While Clippinger gains from that lack of closure, but within the old-fashioned space of sculpture. Unlike Ryman or, for that matter, Minimalism, she does not engage the architecture on its own terms. Her colored stacks may also recall André Cadere, who carried his poles with him in the 1970s, but she seems determined not to stick out. (Not that Cadere left all that much of a mark beyond France in the first place.) That can leave the work suspended between object, installation, and a game, which may not be such a bad thing after all. Her solo exhibition catalog takes the form of a deck of cards, ready for play no doubt, but only after shuffling.

Another ring hangs suspended between floor and ceiling as part of another group show, this time by wires. Thanks to Stephen Lichty, it also hangs suspended between a rare object and a personal item awaiting use. So does a polished bronze cane nested in the wall, somewhere between a familiar resting place and a sculptural niche. They both play against their spare presence in the room—the state, as the show's title puts it, of "Objects & Thin Air." The show also allows Michael Wang to set off a cascade of black and red, art and commerce, beauty and bodily function from a shelf alternating Old Spice Classic and Axe deodorants. Sam Anderson makes a dozen spare meals of fine wood plates on napkins and tiny tables topped with pills, flowers, or nothing at all.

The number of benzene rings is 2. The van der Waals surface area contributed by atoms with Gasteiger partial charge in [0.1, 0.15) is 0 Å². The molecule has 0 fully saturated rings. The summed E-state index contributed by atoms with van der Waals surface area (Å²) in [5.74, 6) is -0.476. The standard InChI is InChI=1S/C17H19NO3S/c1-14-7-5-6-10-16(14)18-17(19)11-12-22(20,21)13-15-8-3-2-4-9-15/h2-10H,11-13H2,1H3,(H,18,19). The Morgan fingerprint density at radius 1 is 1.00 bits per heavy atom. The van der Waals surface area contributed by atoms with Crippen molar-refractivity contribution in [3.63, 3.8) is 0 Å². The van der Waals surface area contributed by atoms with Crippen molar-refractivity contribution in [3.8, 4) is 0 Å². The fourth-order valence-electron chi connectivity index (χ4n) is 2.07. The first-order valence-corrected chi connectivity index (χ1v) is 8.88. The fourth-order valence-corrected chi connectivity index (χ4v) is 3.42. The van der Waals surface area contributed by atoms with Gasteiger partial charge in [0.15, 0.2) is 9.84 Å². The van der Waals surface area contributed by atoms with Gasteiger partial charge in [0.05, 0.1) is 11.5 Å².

One can take these shows as sculpture or site, work or play, form or fragile function. One can close in on the work, like that jpeg, or watch as it withdraws. One can see Clippinger's tiling as a kind of layering in two dimensions, to which she sometimes adds a layering in depth, with fabric or leather on the wood. Or one can see all these artists as preservers and scavengers, like Isa Genzken, Ted Larsen, Maureen Kelleher, or a young Robert Indiana with scrap wood from the docks of the city. Come to think of it, that group show in which I first saw Clippinger was called "Drifter," and her circle of driftwood does look as if a buoy had fallen off the back of a pleasure ship. These artists could be circling the remains of others, but they also know the pleasure of the game.

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Susana Solano ran at Jack Shainman through January 11, 2013, Richard Serra at Gagosian through February 8 (on West 21st) and March 15 (on West 24th), Jeff Landman at Tracy Williams, Ltd., through February 22, Liz Glynn at Paula Cooper through February 8, "Drifter" at Hionas through January 11, Martha Clippinger at Elizabeth Harris through February 8, and "Objects & Thin Air" at Foxy Production through February 15.